We are starting to run out of excavation time, just when things are starting to get interesting. We are rotating crew over to BcGn-28 to excavate with the Archaeological Liaison trainees, so the burden has fallen on those who are remaining!
We have many units down below the plough zone into subsoil where we can see features. Features are evidence of activity, and in our case are popping up as linear arrangements of rocks, cedar planking, dark stains in the soil, and concentrations of mortar or other artifactual material. In a Stage 3 excavation, which was conducted at this site during the 2009 field school, once you locate a feature, you basically describe it and then stop excavating.
Now we are doing a Stage 4 excavation, which not only has excavation units four times as large as the 1x1s of a Stage 3, but also has more elaborate instructions for how to handle features. Ideally we would be opening up all the units in a 2m buffer around each feature, but we won’t have time for that this season. So, some of the features might have to wait until we return and can do a proper job of understanding them. In the meantime though, that means we have lots of documentation going on site including unit forms, planning, and photography.
We ended the day a bit early as rain was threatening. It’s looking like tomorrow will be back to the cool temps like our first week!
Today’s artifact of the day was a bit of an old friend, and the first coin found on BcGn-17 this season! Mel and Jada found an 1852 Half-Penny token in their unit. I won’t go over all the details again of this artifact, as there are two blog posts already here and here from when we found two at our 2017 and 2018 field schools.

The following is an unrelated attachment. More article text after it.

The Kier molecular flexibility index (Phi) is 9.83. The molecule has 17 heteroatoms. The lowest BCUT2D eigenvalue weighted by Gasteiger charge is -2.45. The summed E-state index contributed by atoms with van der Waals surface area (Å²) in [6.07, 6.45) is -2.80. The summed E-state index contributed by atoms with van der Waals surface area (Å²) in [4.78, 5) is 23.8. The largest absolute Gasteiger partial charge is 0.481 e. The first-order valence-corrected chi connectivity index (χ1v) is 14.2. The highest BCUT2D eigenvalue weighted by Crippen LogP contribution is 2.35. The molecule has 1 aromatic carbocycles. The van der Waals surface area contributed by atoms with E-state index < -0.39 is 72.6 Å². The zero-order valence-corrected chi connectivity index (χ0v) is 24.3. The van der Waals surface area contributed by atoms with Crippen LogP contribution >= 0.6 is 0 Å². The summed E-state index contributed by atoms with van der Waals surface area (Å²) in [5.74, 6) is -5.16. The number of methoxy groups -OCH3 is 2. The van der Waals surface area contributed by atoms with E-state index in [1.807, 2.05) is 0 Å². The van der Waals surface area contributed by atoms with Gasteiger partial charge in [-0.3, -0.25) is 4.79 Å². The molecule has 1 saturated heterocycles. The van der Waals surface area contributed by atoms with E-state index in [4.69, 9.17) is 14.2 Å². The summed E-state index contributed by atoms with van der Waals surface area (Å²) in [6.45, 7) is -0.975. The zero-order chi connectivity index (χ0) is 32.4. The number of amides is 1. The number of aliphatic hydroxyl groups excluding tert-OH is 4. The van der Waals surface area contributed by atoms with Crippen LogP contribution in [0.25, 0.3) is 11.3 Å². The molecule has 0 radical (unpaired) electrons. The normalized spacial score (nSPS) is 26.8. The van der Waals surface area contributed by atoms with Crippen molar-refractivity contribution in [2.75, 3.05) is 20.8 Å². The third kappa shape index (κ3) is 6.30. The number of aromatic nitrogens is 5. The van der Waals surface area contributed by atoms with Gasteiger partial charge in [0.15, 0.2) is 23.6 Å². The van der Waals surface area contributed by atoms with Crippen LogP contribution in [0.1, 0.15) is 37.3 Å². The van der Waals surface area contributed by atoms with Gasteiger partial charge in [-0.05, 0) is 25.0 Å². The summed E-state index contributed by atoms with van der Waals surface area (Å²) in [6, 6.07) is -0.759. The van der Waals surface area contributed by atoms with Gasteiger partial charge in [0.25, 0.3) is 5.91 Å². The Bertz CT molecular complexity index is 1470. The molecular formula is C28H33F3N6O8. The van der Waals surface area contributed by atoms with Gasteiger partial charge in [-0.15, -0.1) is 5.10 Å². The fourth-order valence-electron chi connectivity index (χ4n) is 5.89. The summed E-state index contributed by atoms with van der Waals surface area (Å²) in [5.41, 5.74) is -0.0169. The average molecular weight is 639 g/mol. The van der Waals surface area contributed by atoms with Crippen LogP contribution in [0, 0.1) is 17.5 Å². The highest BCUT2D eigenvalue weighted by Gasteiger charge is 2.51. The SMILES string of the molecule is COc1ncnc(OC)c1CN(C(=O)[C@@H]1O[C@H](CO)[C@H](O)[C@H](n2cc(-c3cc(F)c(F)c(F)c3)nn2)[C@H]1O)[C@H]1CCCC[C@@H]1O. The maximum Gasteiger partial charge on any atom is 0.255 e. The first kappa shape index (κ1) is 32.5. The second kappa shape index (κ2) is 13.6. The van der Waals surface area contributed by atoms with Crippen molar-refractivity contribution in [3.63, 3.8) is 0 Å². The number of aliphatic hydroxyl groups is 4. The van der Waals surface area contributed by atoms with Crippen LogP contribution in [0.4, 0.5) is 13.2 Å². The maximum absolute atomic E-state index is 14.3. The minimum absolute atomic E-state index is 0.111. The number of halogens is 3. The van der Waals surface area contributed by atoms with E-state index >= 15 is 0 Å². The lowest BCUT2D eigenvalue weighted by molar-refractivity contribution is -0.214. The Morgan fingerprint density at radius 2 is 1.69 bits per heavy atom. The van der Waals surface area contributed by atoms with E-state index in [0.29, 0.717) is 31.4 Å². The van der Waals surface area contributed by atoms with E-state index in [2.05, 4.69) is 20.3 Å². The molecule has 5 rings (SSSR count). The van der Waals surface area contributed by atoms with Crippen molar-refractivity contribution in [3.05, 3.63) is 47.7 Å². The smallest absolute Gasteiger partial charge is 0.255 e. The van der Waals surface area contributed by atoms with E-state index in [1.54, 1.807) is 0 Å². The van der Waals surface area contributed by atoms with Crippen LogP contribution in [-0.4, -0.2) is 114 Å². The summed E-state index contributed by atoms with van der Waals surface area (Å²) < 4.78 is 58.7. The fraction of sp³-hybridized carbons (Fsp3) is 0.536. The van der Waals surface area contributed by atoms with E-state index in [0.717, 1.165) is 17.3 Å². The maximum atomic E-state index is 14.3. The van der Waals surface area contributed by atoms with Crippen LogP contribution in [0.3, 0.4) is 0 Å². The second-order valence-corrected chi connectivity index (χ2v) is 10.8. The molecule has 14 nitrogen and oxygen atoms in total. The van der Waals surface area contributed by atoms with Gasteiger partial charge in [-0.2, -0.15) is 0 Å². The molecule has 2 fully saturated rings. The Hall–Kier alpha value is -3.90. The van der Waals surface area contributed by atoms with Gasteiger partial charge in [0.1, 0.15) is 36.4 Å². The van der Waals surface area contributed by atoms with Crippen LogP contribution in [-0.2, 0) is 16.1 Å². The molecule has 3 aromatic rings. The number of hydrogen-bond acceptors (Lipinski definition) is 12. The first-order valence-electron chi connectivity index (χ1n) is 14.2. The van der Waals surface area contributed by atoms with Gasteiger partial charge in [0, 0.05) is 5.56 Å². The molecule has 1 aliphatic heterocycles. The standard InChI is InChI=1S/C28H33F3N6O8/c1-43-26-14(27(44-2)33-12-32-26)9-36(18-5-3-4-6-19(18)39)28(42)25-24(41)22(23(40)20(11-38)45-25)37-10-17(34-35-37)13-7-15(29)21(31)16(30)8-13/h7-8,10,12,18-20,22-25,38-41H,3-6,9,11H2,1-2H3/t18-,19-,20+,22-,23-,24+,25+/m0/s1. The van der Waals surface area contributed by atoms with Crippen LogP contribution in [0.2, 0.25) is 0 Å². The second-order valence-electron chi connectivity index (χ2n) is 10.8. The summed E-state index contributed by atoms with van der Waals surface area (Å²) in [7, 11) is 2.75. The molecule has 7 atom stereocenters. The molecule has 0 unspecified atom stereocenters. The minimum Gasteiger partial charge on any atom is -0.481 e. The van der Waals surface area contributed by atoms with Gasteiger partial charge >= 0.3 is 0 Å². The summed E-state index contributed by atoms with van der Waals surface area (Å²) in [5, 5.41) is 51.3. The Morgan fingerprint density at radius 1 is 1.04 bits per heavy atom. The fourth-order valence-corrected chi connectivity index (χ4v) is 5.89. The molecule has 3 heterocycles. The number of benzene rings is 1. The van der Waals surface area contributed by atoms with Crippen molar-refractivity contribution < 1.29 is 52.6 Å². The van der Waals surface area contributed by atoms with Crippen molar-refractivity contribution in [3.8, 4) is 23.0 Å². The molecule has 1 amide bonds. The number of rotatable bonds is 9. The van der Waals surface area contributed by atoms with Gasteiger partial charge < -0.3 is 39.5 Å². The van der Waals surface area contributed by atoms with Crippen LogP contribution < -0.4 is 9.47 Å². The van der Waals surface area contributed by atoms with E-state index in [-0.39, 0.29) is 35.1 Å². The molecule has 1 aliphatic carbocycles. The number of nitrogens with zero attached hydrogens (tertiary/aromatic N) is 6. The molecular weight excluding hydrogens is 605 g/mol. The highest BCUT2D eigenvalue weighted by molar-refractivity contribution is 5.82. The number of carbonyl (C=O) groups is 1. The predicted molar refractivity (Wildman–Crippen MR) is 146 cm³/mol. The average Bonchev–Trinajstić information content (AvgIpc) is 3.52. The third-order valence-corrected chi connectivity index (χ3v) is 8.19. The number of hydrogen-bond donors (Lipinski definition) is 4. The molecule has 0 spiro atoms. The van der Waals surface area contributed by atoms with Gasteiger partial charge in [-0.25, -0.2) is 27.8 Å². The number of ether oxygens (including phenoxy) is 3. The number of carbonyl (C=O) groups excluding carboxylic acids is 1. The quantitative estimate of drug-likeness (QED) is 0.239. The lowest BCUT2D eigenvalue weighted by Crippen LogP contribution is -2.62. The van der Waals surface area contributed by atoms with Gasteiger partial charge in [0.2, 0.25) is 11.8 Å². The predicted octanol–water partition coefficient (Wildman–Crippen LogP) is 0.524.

At the time these tokens were used for currency, Ontario was known as “Canada West”.
The obverse of this coin has the coat of arms for Upper Canada, which was in use from 1792 to 1840, already obsolete by the time these tokens were issued!
Upon the creation of Upper Canada a seal for the province was authorized by royal warrant dated 28 March 1792. The obverse was described as ‘the Calumet [North American Indigenous pipe] of Peace with the Anchor and Sword of State encircled by a Crown of Olives’. Above this is a representation of the royal crown. In the upper right hand was the Union Jack, on the seal of 1817 replaced by the new Union Jack of 1801 with the St. Patrick’s Cross. Below are two cornucopia in saltire.
Motto: IMPERI . PORRECTA . MAJESTAS . CVSTODE . RERVM . CAESARE (The greatness of the empire is extended under the guardianship of the Sovereign)
Legend: SIGIL . PROV . NOS . CAN . SUP (Seal of Our province of Upper Canada).
Our coin came from the unit where the possible cedar planking is, perhaps we are getting ever closer to locating a structure. It is in medallic alignment, so we know from this it had to have been struck at the Royal Mint in London instead of at Heaton’s Mint in Birmingham. 1 500 000 were minted in 1852, and we know where three of them are now!